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20 kuden of Shozan Kubota
The 20 Kuden are a set of 20 oral transmissions which help the student to understand the applications of a kata. They were detailed in the book "Hidden Karate: The true bunkai for the Heian katas and Naihanchi" by the author Gennosuke Higaki. The author's name is a pen name and the real name of the author is currently unknown, however he reports himself to have been a student of Sensei Shozan Kubota who was a direct student of Gichin Funakoshi. The Kuden reportedly originated with Funakoshi and were passed on to the author by Kubota.
- The blocking hand becomes the attacking hand.
- Immobilize the opponent before striking.
- The names of movements have been disguised.
- Originally there were no names for movements. These were added later after karate had been introduced to Japan.
- There are no techniques that end with a block.
- There is always a counter attack.
- Block with both hands.
- Grabbing hand and pulling hand
- Grabbing and pulling are integral components of karate.
- The front hand is the attacking hand.
- Perform movements that consist of two counts in one count.
- Switch step (fumi kae)
- The steps in kata are walking gait, the use of the techniques may use a switch step.
- Kicks are performed low while grabbing the opponent.
- There is only one opponent, to the front of you.
- Hang the opponent to the sky
- Forearm twist in Aikido.
- Reblock and Regrip.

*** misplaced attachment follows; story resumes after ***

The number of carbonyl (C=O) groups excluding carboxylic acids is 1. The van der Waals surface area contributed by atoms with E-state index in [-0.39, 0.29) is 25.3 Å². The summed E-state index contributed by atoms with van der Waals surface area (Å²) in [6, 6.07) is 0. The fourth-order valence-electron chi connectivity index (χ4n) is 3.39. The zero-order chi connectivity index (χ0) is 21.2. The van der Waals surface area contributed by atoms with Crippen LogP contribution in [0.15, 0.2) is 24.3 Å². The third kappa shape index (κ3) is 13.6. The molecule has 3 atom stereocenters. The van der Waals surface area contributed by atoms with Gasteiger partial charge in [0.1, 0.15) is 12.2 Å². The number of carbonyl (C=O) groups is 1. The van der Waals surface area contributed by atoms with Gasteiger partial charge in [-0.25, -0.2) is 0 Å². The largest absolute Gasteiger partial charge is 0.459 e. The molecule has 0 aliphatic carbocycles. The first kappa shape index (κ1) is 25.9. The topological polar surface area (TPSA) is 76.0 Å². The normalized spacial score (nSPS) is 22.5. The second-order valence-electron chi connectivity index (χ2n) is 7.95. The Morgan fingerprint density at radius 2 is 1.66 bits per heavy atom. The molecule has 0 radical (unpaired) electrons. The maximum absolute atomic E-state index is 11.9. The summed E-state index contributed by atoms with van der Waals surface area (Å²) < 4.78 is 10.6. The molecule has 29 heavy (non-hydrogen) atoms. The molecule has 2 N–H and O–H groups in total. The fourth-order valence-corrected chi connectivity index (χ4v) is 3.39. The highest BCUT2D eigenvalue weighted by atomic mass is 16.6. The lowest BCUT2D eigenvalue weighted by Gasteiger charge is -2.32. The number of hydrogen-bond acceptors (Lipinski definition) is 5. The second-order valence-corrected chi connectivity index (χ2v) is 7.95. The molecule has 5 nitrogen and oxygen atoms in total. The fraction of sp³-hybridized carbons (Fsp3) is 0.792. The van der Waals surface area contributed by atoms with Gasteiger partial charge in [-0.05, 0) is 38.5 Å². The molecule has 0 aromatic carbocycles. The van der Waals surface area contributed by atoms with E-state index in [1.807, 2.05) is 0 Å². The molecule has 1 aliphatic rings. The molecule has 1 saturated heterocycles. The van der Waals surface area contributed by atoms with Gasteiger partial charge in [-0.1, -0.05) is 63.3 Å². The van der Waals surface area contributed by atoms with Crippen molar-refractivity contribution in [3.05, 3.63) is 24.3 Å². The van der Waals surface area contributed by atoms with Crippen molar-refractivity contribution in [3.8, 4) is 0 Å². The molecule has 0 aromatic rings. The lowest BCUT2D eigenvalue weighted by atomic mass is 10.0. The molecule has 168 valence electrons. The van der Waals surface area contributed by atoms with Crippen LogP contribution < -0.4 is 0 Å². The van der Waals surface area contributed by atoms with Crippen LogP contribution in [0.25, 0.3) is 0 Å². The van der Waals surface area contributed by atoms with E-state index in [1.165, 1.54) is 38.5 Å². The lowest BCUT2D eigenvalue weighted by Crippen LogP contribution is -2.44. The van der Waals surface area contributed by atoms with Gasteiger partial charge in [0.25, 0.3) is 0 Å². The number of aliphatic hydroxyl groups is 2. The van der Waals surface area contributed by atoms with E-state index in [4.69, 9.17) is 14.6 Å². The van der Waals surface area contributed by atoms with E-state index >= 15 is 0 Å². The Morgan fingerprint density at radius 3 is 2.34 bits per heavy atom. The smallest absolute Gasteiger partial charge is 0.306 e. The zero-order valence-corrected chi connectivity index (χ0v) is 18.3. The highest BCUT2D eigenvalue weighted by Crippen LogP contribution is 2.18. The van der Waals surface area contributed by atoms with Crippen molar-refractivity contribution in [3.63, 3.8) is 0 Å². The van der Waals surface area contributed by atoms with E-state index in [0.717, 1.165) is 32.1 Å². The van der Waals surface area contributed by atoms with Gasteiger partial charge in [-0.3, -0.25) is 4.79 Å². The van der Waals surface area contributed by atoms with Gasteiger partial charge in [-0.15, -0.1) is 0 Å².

- shut down the opponent's attack.
- Take the opponent's back
- Move outside to the back of the opponent.
- Crossed leg stance signifies body rotation or a joint kick.
- Jumps and body shifts represent throws.
- Break the balance in a triangle whose base is the base of the opponent's feet.
- Meoto te
- Use both hands together
- Cut the forearm
- The kamae is an invitation
- When one knows where an attack will happen it is easier to counter.
Many of the kuden relate to combat rather than specifically to kata.
Notes about the book
The book was published in 2006, some 5 years after Seikichi Toguchi's book which revealed the existence of Kaisai no genri. The author is clearly aware of it and of Kenwa Mabuni's statements with respect to how the angles within kata can be used, he states the similarity of the kuden to these rule sets. There are certainly some correlations with Kenwa Mabuni and Kaisai no genri.
It is likely that in the original Japanese language version of the book the word "uke" was used instead of "block". Uke does not mean block, it means to receive, or receiving.
- Author: Gennosuke Higaki Title: "Hidden Karate: The true bunkai for the Heian katas and Naihanchi" Published: 2006 ISBN: 4-902481-96-0